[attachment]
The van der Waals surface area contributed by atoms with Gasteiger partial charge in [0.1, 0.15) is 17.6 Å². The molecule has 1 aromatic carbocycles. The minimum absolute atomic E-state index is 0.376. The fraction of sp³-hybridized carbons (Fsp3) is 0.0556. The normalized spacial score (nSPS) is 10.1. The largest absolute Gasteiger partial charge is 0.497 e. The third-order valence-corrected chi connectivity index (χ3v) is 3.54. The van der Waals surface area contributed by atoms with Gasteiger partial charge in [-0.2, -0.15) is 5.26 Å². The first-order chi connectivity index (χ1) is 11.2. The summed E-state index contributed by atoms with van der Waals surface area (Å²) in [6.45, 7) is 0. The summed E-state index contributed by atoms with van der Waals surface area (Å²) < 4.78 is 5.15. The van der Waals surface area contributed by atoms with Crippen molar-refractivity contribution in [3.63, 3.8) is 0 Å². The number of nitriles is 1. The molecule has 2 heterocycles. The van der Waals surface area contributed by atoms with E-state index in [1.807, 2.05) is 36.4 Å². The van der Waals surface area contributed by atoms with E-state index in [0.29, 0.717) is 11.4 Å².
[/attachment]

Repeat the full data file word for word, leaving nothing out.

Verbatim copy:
The van der Waals surface area contributed by atoms with Gasteiger partial charge in [0.1, 0.15) is 17.6 Å². The molecule has 1 aromatic carbocycles. The minimum absolute atomic E-state index is 0.376. The fraction of sp³-hybridized carbons (Fsp3) is 0.0556. The normalized spacial score (nSPS) is 10.1. The largest absolute Gasteiger partial charge is 0.497 e. The third-order valence-corrected chi connectivity index (χ3v) is 3.54. The van der Waals surface area contributed by atoms with Gasteiger partial charge in [-0.2, -0.15) is 5.26 Å². The first-order chi connectivity index (χ1) is 11.2. The summed E-state index contributed by atoms with van der Waals surface area (Å²) in [6.45, 7) is 0. The summed E-state index contributed by atoms with van der Waals surface area (Å²) < 4.78 is 5.15. The van der Waals surface area contributed by atoms with Crippen molar-refractivity contribution in [3.63, 3.8) is 0 Å². The number of nitriles is 1. The molecule has 2 heterocycles. The van der Waals surface area contributed by atoms with E-state index in [1.807, 2.05) is 36.4 Å². The van der Waals surface area contributed by atoms with E-state index in [0.29, 0.717) is 11.4 Å².